Sep­a­rat­ing the ze­roes from the he­roes

When in­vest­ing in a stock, it is vi­tal to en­sure that the com­pany’s man­age­ment is do­ing its job prop­erly and in an eth­i­cal man­ner. This week, gives you some tips on how to gauge a man­age­ment team’s per­for­mance.

Finweek English Edition - - MARKETPLACE INVEST DIY - Ed­i­to­rial@fin­

last week I wrote how I had sold my MTN shares af­ter the com­pany al­lowed price­sen­si­tive in­for­ma­tion (the $5.2bn Nige­rian fine, amount­ing to about R71.3bn) to be in the pub­lic do­main for hours be­fore is­su­ing a Sens an­nounce­ment. In this case I saw the story on Twit­ter early on the morn­ing of 26 Oc­to­ber, a Mon­day, and the orig­i­nat­ing ar­ti­cle had been on­line since Sun­day af­ter­noon. Yet MTN only is­sued a Sens af­ter 2pm on Mon­day.

Many have ac­cused me of re­spond­ing in a knee-jerk way while oth­ers say it was an emo­tional re­sponse. They may be right, but I have a sim­ple rule: I want to own out­stand­ing com­pa­nies and as a mat­ter of course they must have out­stand­ing man­age­ment that al­ways acts eth­i­cally. Is­su­ing a Sens an­nounce­ment five hours af­ter the mar­ket opened is nei­ther out­stand­ing nor eth­i­cal.

To my mind, sell­ing MTN was an easy de­ci­sion, but spot­ting less-than-out­stand­ing man­age­ment is usu­ally much harder. Prof­its may be grow­ing and the com­pany seems to be do­ing well, which cer­tainly points to com­pe­tent man­age­ment. But it does not in­di­cate out­stand­ing man­age­ment. What are they ex­pect­ing, what chal­lenges and what suc­cesses? Then as you con­tinue to read for­ward you see if they were largely cor­rect in their as­sess­ment. They are never go­ing to be 100% spot on. But do they have an un­der­stand­ing of what will hap­pen in the com­pany’s im­me­di­ate fu­ture and do they have a good plan for deal­ing with it? An out­stand­ing man­age­ment team should have at least five years of op­er­a­tions mapped out, so the chal­lenges for the next year should be pretty much known to them. Those com­pa­nies that com­mu­ni­cate frankly with share­hold­ers about the chal­lenges, and are mostly right about them, show signs of out­stand­ing man­age­ment.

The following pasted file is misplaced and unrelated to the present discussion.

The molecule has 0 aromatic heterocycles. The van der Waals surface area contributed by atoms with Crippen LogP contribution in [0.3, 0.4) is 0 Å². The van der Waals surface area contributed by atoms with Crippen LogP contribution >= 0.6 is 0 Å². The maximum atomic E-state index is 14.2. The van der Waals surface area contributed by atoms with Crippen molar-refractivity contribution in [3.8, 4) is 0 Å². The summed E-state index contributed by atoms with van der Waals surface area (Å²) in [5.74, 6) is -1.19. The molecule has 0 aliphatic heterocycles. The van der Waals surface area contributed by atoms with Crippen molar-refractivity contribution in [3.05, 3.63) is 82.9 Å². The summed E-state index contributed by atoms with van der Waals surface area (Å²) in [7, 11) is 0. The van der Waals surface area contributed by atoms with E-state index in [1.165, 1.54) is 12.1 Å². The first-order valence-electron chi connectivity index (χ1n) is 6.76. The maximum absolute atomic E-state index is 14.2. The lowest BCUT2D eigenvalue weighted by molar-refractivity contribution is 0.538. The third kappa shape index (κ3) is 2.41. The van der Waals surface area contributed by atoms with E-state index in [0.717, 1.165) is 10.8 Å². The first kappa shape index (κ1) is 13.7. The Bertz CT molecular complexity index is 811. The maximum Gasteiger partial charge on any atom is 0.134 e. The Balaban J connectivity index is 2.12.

When eval­u­at­ing a com­pany’s man­age­ment, some­thing else to look out for is un­ex­pected prob­lems that neg­a­tively im­pact profit but seem to crop up con­stantly. Ex­am­ples would be cur­rency loss, in­ven­tory is­sues, in­sur­ance prob­lems, ma­jor theft or even fires at the plant/ of­fices. In short, a litany of is­sues that al­ways seem to be­devil the com­pany and hit prof­its. This is not bad luck – it shows a lack of out­stand­ing man­age­ment. Lastly are deals that are sim­ply just dodgy. A few years back, a listed com­pany re­ported a prop­erty deal a year af­ter the event. In this deal, the com­pany had bought prop­er­ties for its op­er­a­tions, ex­cept ev­ery prop­erty had been bought from one of the di­rec­tors. Why the year-long wait? Man­age­ment then went on to say that it didn’t know the com­pany had to is­sue a Sens an­nounce­ment. Aside from that be­ing non­sense, it was sus­pect that some six prop­er­ties were bought across the coun­try and ev­ery one from a di­rec­tor! Make no mis­take, the com­pany iden­ti­fied the prop­er­ties, the di­rec­tors then bought them, added a markup and sold them to the com­pany.

I sold the stock im­me­di­ately and it then pro­ceeded to in­crease in value some five-fold over the next few years be­fore col­laps­ing to a third of my exit price. This is im­por­tant: just be­cause a com­pany has lessthan-out­stand­ing man­age­ment doesn’t mean the stock can’t move higher. How­ever, it does put the long-term sus­tain­abil­ity of the stock’s rise at risk and, more im­por­tantly, I don’t want sec­ond-rate man­agers or crooks run­ning the com­pa­nies I own, re­gard­less of whether they make money or not.

A fi­nal and im­por­tant point: know what mat­ters to you and your in­vest­ments and stick to your guns. In­vest­ing is not only about prof­its; it is also about do­ing it eth­i­cally.

To my mind, sell­ing MTN was an easy de­ci­sion, but spot­ting less-thanout­stand­ing man­age­ment is usu­ally much harder.

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